Female Fertility Tests

Fertility & Conception
Key Points

  • If you have been trying to conceive for 1 year, seek medical help.
  • Your GP will be able to request basic fertility tests.
  • A fertility specialist can do further investigations to identify what is keeping you from getting pregnant.

Medical History

The doctor will ask you relevant questions about your medical and sexual history. Questions may include previous pregnancies, miscarriages and children, how long you have been trying to conceive, sex life, contraception, medication, symptoms, and lifestyle (including smoking, weight, alcohol, drugs and stress).

Questions also include your menstrual cycle, duration, whether it is regular/irregular, if periods are painful. If you have been tracking your cycle, you can share this information with the doctor.

Physical Examination

  • Weight, to see if you have a healthy body mass index (BMI)
  • Abdominal examination to check for lumps, pain or tenderness (could be a sign of fibroids, ovarian tumours, endometriosis, pelvic inflammatory disease)
  • Gynaecological examination to check for infections or anatomical problems.


An ultrasound uses a small probe, in your vagina or in your abdomen to allow the doctor to check your ovaries, uterus, uterus lining and fallopian tubes.

Endometrial Biopsy

An endometrial biopsy is the removal of a small piece of tissue from the endometrium, which is the lining of the uterus. This tissue sample can show cell changes due to abnormal tissues or variations in hormone levels. Taking a small sample of endometrial tissue helps your doctor diagnose certain medical conditions.


HyCoSy stands for Hysterosalpingo Contrast Sonography. It is an investigation of the fallopian tubes. This test involves the use of a dye (contrast agent) specially designed for use with this type of test. The dye is safe and will not affect future fertility or have any effect on the fallopian tubes; it is used so that we can see the fallopian tubes much better on the ultrasound scan.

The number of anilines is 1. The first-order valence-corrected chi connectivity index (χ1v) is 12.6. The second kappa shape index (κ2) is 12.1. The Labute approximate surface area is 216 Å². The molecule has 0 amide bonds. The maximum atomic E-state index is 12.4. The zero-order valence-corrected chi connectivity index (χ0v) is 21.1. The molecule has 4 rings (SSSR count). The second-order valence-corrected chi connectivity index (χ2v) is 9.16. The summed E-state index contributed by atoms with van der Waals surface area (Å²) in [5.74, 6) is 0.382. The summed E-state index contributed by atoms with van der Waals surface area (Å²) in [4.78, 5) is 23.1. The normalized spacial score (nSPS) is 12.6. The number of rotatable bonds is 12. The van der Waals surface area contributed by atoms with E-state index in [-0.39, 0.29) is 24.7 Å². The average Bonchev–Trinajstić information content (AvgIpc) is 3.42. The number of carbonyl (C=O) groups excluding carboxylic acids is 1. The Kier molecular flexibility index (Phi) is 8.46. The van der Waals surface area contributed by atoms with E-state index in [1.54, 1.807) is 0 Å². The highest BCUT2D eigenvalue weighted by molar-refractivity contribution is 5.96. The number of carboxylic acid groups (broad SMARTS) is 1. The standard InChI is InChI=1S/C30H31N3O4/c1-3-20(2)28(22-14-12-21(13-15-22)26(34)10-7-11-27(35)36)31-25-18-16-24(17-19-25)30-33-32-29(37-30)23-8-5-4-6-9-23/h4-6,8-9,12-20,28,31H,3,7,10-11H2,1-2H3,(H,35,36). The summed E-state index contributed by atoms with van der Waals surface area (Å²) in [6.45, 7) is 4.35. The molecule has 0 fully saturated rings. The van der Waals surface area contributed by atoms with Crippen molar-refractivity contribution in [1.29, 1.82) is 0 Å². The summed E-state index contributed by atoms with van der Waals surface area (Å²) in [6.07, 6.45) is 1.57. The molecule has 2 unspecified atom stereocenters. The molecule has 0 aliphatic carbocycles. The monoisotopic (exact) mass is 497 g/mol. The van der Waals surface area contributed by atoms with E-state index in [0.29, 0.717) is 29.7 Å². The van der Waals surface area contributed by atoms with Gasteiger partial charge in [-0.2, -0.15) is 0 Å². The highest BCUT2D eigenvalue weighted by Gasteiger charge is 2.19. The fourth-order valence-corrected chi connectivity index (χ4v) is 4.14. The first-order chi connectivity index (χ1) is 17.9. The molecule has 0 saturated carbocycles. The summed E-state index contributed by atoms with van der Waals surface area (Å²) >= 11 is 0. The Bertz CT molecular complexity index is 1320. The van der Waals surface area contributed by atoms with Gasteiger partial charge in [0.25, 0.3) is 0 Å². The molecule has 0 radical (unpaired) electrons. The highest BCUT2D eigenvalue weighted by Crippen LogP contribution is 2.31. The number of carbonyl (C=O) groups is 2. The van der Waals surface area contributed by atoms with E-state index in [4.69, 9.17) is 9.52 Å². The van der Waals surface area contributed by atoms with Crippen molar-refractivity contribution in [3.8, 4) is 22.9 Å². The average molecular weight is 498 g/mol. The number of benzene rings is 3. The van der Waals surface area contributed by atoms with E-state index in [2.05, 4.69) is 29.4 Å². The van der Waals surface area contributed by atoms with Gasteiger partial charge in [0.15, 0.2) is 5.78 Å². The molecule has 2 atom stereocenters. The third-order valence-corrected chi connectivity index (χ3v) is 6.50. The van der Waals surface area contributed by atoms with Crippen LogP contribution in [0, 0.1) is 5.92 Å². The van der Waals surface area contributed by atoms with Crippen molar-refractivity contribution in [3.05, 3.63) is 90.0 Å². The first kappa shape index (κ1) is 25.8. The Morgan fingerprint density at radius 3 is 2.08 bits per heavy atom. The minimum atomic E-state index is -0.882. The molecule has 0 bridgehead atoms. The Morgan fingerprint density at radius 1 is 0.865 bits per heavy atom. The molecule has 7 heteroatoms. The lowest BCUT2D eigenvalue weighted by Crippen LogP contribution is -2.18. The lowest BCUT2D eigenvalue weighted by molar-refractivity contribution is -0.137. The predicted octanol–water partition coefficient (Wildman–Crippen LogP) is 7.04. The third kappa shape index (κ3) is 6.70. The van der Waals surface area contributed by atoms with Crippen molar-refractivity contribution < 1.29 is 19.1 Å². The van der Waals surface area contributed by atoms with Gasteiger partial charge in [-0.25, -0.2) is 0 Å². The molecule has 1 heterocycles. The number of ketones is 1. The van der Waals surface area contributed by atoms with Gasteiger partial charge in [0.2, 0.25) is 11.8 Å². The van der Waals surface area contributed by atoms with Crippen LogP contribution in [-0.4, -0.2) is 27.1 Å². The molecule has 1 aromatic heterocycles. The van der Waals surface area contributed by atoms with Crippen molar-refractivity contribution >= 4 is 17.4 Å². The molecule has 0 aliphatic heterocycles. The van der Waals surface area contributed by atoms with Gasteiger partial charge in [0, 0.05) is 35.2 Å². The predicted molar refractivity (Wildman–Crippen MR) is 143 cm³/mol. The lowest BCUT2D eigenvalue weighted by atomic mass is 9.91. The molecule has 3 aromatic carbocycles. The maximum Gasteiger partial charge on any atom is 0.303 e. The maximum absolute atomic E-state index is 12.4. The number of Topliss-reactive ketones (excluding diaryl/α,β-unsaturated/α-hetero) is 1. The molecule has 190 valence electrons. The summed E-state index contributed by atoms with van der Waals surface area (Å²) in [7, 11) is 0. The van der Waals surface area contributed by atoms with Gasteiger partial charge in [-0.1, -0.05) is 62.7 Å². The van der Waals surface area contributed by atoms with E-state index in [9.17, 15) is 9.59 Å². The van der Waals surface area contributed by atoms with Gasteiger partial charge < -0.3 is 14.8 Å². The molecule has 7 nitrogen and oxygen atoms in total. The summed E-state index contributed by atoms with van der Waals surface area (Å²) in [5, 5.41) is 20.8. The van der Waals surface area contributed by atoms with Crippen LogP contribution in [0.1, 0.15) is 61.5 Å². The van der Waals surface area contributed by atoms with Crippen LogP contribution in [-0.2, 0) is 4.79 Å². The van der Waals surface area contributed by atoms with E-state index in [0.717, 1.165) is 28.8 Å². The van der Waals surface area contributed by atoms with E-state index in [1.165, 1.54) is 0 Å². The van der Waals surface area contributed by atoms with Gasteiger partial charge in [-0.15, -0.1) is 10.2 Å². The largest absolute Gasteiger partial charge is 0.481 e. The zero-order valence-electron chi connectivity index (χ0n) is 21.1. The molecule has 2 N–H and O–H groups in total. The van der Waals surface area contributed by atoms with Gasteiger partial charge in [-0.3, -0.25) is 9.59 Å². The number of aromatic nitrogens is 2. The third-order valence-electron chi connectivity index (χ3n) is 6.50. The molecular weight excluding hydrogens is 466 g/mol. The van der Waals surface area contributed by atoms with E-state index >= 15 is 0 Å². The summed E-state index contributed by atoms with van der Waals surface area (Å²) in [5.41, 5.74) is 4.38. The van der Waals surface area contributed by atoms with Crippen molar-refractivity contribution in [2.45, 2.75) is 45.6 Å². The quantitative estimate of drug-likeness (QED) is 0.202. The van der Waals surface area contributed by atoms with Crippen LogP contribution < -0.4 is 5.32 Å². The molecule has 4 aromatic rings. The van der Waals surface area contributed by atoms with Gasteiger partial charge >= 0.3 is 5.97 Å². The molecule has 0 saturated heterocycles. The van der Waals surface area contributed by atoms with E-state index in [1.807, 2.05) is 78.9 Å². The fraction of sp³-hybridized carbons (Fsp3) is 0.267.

Blood Tests

Blood tests can be requested to check for infections and to check hormone levels. Hormones regulate several body functions, including ovulation, egg development and release, uterus lining, menstruation. It can also give information about egg quantity. Abnormal levels of hormones are a common cause of infertility and the blood test is fairly easy to do.

  • HIV 1&2 antibodies
  • Hepatitis B s Antigen
  • Hepatitis B c Antibody
  • Hepatitis C Antibody
  • Chlamydia
  • Full blood count
  • TSH
  • Free T4
  • Vaginal swab
  • Hormonal Profile:
    • AMH
    • FSH
    • LH
    • E2
    • Prolactin
    • Progesterone

Chromosome Analysis

Genetic karyotyping—also known as chromosome analysis—can reveal certain genetic abnormalities. It can be used to confirm or diagnose a genetic disorder or disease; or the testing may reveal that a couple is at risk for having a child with a genetic or chromosomal disorder.

Your doctor may request a chromosome analysis if:

  • You've been unable to conceive for more than a year.
  • You've experienced two or more consecutive miscarriages.
  • You've experienced a stillborn birth.
  • The male partner has no sperm in his semen or an extremely low sperm count.
  • The female partner has been diagnosed with primary ovarian dysfunction.


Laparoscopy is a surgical procedure that involves small cuts in the abdomen to allow a camera to be inserted to check your womb, fallopian tubes and ovaries. This is an invasive procedure and will only be done if you have endometriosis, pelvic inflammatory disease or a blockage in the fallopian tubes is suspected.
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